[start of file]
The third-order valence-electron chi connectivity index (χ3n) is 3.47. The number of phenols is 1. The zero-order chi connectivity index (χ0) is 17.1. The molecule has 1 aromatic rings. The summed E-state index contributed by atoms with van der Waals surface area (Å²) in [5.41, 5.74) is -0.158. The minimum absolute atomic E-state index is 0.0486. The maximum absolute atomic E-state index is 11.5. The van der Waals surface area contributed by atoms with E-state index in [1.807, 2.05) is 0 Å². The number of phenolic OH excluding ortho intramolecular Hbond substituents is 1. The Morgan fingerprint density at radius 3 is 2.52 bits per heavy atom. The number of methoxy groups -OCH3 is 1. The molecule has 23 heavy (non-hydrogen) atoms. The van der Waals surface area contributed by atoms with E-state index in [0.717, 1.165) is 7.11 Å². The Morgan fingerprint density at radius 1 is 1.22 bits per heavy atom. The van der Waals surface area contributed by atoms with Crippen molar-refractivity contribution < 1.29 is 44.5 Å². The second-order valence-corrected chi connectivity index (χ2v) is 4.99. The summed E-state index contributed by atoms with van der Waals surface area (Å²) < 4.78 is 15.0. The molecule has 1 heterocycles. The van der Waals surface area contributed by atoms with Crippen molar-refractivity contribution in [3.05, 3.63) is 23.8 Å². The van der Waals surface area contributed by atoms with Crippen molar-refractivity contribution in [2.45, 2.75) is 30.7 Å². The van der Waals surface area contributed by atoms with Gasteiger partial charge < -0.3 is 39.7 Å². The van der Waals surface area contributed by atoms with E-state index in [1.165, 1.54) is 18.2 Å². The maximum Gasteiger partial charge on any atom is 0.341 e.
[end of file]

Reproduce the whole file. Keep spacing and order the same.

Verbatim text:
The third-order valence-electron chi connectivity index (χ3n) is 3.47. The number of phenols is 1. The zero-order chi connectivity index (χ0) is 17.1. The molecule has 1 aromatic rings. The summed E-state index contributed by atoms with van der Waals surface area (Å²) in [5.41, 5.74) is -0.158. The minimum absolute atomic E-state index is 0.0486. The maximum absolute atomic E-state index is 11.5. The van der Waals surface area contributed by atoms with E-state index in [1.807, 2.05) is 0 Å². The number of phenolic OH excluding ortho intramolecular Hbond substituents is 1. The Morgan fingerprint density at radius 3 is 2.52 bits per heavy atom. The number of methoxy groups -OCH3 is 1. The molecule has 23 heavy (non-hydrogen) atoms. The van der Waals surface area contributed by atoms with E-state index in [0.717, 1.165) is 7.11 Å². The Morgan fingerprint density at radius 1 is 1.22 bits per heavy atom. The van der Waals surface area contributed by atoms with Crippen molar-refractivity contribution < 1.29 is 44.5 Å². The second-order valence-corrected chi connectivity index (χ2v) is 4.99. The summed E-state index contributed by atoms with van der Waals surface area (Å²) < 4.78 is 15.0. The molecule has 1 heterocycles. The van der Waals surface area contributed by atoms with Crippen molar-refractivity contribution in [3.05, 3.63) is 23.8 Å². The van der Waals surface area contributed by atoms with Crippen molar-refractivity contribution in [2.45, 2.75) is 30.7 Å². The van der Waals surface area contributed by atoms with Gasteiger partial charge < -0.3 is 39.7 Å². The van der Waals surface area contributed by atoms with E-state index in [1.165, 1.54) is 18.2 Å². The maximum Gasteiger partial charge on any atom is 0.341 e.